Thursday, February 22, 2018

I'll Retire to Bedlam

Ebenezer Scrooge, in Charles Dickens memorable novella, uttered the equally memorable phrase "I'll retire to Bedlam" when he thought everyone he was talking to had gone nuts. In the wake of the Parkland, Florida shooting, I wonder if its time to do the same.

While NRA Exec. Director Wayne LaPierre gave a speech at the Conservative Political Action Conference that would have left Bedlam inmates feeling quite sane by comparison, Democrats in Ohio wrote a bill that would, if passed, define innocuous, 22 rimfire rifles from the ninteen-sixties such as the Marlin Model 60 or Remington Nylon as terrifying "assault rifles". Indeed, if that is the case, we all need to retire to Bedlam.

On a more sane front, Garry Wills once penned that he thought we worshipped guns too much, comparing them to the Old Testament god Moloch. Here is his piece, written shortly after the Newtown Massacre.

Here in Bombtown, at least Stephanie Nakleh tried to be reasonable in suggesting that New Mexico should not relax its standards on concealed carry. Unfortunately, she was unaware that its not a problem. So here goes.


Stephanie Nakleh has long been concerned with lowering the level of gun violence in New Mexico and for that we should thank her. However, when she acknowledges our Senators for rejecting national concealed carry reciprocity, she has missed some important information. Ms. Nakleh states reciprocity would force "...New Mexico to accept the concealed-carry standards of every other state—making it easy for residents in neighboring states like Arizona, with very weak laws, to carry hidden, loaded weapons in New Mexico...".  As it happens, we already accept Arizona's concealed carry license.

According to the New Mexico Dept. of Public Safety, New Mexico accepts concealed carry licenses from the following states: Alaska, Arizona, Arkansas, Colorado, Delaware, Florida, Idaho, Kansas, Louisiana, Michigan, Mississippi, Missouri, Nebraska, Nevada, North Carolina, North Dakota,  Oklahoma, Ohio, South Carolina, Tennessee, Texas, Virginia, West Virginia, and Wyoming. Basically, from half the states in the union. So concealed carry reciprocity would not affect us much. Further, existing reciprocity agreements have never been documented to be a problem. So-called "concealed carry killers" are rare, other than on anti-gun web sites, while most of our gun violence perpetrators in New Mexico are home grown bad guys, sometimes felons in possession, revolving door criminals, domestic abusers, or disaffected youth.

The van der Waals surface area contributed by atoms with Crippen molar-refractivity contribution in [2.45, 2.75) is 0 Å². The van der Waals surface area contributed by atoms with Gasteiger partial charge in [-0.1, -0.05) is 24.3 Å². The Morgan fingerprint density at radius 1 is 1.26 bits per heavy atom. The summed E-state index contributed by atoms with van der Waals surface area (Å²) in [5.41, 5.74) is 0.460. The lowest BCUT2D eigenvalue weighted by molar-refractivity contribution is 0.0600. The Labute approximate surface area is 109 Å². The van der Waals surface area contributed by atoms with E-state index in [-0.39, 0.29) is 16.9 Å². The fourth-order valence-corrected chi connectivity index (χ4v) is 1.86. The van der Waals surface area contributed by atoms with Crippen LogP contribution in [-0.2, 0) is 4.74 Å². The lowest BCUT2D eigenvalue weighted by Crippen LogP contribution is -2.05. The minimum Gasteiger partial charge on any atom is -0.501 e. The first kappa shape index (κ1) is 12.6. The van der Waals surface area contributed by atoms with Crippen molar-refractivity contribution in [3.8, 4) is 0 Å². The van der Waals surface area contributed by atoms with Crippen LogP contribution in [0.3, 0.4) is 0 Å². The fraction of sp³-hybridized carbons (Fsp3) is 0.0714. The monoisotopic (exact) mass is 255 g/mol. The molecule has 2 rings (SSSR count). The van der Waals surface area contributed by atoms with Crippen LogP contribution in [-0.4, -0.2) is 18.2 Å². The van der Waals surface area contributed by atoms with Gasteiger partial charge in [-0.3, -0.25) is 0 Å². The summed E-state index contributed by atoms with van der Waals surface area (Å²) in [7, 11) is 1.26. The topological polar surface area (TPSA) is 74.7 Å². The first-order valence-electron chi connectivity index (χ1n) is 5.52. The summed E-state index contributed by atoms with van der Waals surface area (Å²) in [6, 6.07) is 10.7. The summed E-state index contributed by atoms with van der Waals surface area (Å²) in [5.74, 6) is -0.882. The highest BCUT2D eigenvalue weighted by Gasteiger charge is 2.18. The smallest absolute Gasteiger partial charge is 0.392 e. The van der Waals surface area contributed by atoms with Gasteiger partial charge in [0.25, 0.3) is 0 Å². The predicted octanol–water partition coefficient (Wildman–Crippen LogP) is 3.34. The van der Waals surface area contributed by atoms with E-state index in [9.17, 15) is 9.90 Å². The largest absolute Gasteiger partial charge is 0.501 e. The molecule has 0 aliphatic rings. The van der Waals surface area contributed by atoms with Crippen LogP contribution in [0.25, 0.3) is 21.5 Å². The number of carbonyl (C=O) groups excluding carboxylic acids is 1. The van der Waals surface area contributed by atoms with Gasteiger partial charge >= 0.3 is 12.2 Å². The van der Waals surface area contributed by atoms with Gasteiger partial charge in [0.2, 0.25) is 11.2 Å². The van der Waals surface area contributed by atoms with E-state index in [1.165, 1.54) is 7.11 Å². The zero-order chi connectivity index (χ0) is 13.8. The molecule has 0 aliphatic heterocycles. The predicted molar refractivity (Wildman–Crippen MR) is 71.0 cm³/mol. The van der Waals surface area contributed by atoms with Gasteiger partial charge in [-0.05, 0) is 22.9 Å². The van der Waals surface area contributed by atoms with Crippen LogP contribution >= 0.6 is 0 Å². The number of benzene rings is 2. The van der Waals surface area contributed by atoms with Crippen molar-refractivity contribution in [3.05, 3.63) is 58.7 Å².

Part of the reason the gun debate never gets anywhere is that both "gun violence prevention" and "gun (owner's) rights" advocates are often not fully engaged in learning the devils in the details, but rather, repeat uncritically each side's political talking points. That was one reason last year's background check bill never made it to the Governor's desk as the bill's friends and lobbyists failed to convince key Democrats, in a timely manner, that they should support a compromise bill. So a useful bill died in committee. I still think progress can be made if we could ever agree on two things. One, to stop moving the goalposts (a key concern of gun owners) and two, to compromise with the other side. Both sides have to recall the Rolling Stones song: "You can't always get what you want, but if you try sometime, you find, you get what you need".

I'll throw one thing out. Gun rights come with gun responsibilities. It has always worried me that military derived assault-style rifles designed to control a battlefield, and which can easily be modified to hold more rounds than I typically shoot in a month, are so easy to buy, even for an 18 year old with emotional issues.

We know that in general, a person's brain development goes on into the mid-twenties; most school shooters are not yet in their mid-twenties and no two individuals are alike. Perhaps we need to look at some statistics on who is misusing these guns and re-evaluate who can purchase or possess these rifles and certain other arms, TBD, in an unsupervised situation. I have a hard time thinking anyone will get their wish and have these rifles nationally banned, even if New Mexico tries to ban them (state bans have so far been upheld in Federal appellate courts). More than ten million of these rifles are in private hands; virtually all are held safely. So instead of a ban, should we consider some permitting system that could screen out higher risk or immature individuals while not penalizing the vast majority of owners who are not dangerous? Those who own such weapons can be required to ensure children and teens cannot easily access them unsupervised.

The interest balance of risk vs rights is the point of discussion and as far as I am concerned, each side's moral absolutism is not helping us get anywhere. "Guns and Bibles" indeed seem to be a cultural divide as much as tangible objects. As David Brooks recently opined in the New York Times, its long overdue for both gun rights and gun violence prevention folks to sit down and respect each other. Only then can we listen rather than just talk.

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